The following post originally appeared on ejewishphilanthropy.com on November 21, 2023
By Avrum Lapin - November 21, 2023
More than six weeks after Israel was brutally attacked, the Jewish community is still in shock. We aren’t always 100% certain how to deal with it and what to do. We receive emails and WhatsApp messages daily from organizations across the U.S., Israel and elsewhere with appeals for emergency campaigns to save lives, heal the injured and address the trauma of a population. Most of these causes are worthwhile and are truly making a difference in peoples’ lives (others are jumping on the fundraising bandwagon). We need to set priorities and make decisions.
Those who know me will know that I am committed to and always encourage support for Israel and its people, period. For me it is a first and guiding principle.
Hans from Pixabay
I am also a firm believer in using our dollars and our efforts to ensure the strength and vitality of our synagogues and other core community institutions. Without those foundational organizations, the fabric of Jewish life in communities across North America would be weakened, and Jewish life in our communities would suffer — and support for Israel would suffer as well.
So how do we approach this question and make sure that we are fulfilling our obligation to help meet the needs and expectations of the Jewish community locally and in Israel? Let me offer the following as important elements to look for in making your decisions:
Clarity: When you support an organization or a cause, know what you are supporting and the way that your funds, along with those of others, will make a difference. This measure of transparency is important in today’s philanthropic arena.
Connection: You want to feel and establish a bond to the individuals or families who are being helped through your tzedakah. This offers personal satisfaction to you for having contributed, and is critically important to the organization in cultivating your intention to make them one of your “go-to” choices for giving.
Community: We are part of a larger whole, a community. We certainly have our differences, and they can become pointed and even divisive. In times like the present, however, when Israel and the Jewish people are under attack, we truly feel the embrace and comfort of community, the divisions are set aside, if only for a time.
Based on these guiding principles, it is clear that, even in a time of crisis and uncertainty, our synagogues must be present among the key priorities of giving in Jewish communities across North America.
There is a clear and present imperative to supporting your shul. The synagogue is an important hub for Jewish life. We count on it being there even when we do not walk through the doors, in person or virtually, as often as we (or others) would like.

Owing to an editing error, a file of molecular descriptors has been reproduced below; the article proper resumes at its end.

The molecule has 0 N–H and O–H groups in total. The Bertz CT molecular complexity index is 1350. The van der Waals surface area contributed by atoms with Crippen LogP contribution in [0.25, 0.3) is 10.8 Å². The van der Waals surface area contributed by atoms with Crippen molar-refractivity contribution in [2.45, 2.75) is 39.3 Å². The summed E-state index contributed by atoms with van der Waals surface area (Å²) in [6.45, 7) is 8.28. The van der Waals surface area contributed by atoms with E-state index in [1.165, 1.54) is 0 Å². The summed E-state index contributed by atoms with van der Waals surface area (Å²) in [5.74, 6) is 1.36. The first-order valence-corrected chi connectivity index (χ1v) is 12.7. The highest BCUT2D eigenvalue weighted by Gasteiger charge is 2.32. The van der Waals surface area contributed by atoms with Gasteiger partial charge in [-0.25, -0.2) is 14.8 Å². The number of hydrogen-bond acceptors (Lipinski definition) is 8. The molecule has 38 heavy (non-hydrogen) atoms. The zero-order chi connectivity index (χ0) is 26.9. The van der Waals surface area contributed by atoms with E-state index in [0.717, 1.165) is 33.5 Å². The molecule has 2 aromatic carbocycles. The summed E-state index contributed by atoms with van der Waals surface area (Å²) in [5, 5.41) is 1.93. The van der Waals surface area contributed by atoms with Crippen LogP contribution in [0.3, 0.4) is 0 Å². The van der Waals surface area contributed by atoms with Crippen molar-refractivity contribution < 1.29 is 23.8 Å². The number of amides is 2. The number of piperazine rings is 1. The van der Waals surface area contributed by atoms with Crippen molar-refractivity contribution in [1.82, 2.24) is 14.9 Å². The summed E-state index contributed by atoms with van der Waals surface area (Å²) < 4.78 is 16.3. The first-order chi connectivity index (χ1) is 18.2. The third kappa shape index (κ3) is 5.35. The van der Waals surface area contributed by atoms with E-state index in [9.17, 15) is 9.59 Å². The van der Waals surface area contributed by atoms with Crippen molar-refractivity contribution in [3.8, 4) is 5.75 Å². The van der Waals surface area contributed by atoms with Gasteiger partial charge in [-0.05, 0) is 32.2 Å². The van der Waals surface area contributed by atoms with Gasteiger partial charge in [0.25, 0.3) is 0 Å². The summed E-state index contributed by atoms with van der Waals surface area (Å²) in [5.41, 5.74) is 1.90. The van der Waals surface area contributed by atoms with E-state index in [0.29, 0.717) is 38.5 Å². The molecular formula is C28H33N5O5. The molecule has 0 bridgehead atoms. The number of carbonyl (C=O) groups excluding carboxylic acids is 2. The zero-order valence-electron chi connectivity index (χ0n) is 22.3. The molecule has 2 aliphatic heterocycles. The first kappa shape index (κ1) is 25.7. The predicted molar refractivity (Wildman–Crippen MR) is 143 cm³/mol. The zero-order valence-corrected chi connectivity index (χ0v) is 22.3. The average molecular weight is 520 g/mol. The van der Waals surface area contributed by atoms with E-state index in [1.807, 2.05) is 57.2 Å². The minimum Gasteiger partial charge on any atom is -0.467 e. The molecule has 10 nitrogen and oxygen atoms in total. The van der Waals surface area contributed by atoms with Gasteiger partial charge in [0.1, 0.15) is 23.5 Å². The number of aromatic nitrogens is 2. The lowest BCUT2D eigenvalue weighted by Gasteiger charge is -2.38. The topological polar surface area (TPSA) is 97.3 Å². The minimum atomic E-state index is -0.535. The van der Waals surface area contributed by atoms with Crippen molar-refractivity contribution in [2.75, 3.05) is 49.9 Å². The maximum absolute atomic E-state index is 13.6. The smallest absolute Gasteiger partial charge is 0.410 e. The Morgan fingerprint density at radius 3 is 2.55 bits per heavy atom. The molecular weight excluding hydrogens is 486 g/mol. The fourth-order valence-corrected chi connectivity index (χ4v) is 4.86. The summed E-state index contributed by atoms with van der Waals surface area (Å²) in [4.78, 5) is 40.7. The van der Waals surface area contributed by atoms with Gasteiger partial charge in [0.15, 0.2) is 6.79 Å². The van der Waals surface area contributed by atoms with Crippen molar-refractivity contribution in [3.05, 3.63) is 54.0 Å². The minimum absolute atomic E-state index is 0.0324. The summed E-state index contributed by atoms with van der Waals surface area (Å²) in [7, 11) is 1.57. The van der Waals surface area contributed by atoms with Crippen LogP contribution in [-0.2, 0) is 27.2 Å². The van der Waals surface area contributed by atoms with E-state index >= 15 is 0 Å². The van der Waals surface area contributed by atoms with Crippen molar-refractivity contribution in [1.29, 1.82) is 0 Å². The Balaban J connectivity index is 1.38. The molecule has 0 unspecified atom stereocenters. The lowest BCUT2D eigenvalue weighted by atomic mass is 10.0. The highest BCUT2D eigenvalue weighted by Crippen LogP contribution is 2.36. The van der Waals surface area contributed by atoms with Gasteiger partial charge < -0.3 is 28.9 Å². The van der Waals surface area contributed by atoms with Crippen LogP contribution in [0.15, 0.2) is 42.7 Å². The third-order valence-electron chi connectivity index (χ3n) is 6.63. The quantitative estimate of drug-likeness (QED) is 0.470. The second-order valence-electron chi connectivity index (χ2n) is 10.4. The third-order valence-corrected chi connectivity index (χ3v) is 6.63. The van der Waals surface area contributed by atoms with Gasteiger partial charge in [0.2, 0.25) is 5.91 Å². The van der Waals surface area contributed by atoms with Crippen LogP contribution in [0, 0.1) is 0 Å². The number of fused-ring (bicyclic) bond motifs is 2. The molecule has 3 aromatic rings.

Synagogues must be inviting and welcoming. They must offer multiple points of entry and participation without losing sight of their “core business,” which is tending to the spiritual, educational and social needs and expectations of their community. They must be safe places — physically and intellectually — where members and others can find safe haven from the difficulties of the outside world and focus on personal improvement and feeling a connection to others.
That welcoming congregational community must be built, nurtured and supported, and all this must be done in a way that takes nothing for granted.
Let’s approach giving to our local synagogues as a way to build community and bind people together. We can do that by:
Stressing the core values and purpose of the shul, and building ways for all to connect to them.
Focusing on the good the funds will do and the results they will accomplish for individuals, families and the community.
Knowing the community and the people who comprise it, so that the appeal can be made collectively and person by person.
Doing your research, and then using the data carefully and with discretion. It will yield a more reliably positive result.
Making the act of giving to your congregation an engaging moment and not just an obligation.
Actually ask. The oldest adage in the fundraising world is, “If you do not ask, you will not get.” Do not presume that your friend or colleague is at the same place as you are. Talk to them, meet with them, make the case and you will see the results.
In difficult and challenging times like these, we are faced with so many options and paths to pursue. Let’s see how we can do the most, both for our brethren in Israel and for our congregational communities at home as well.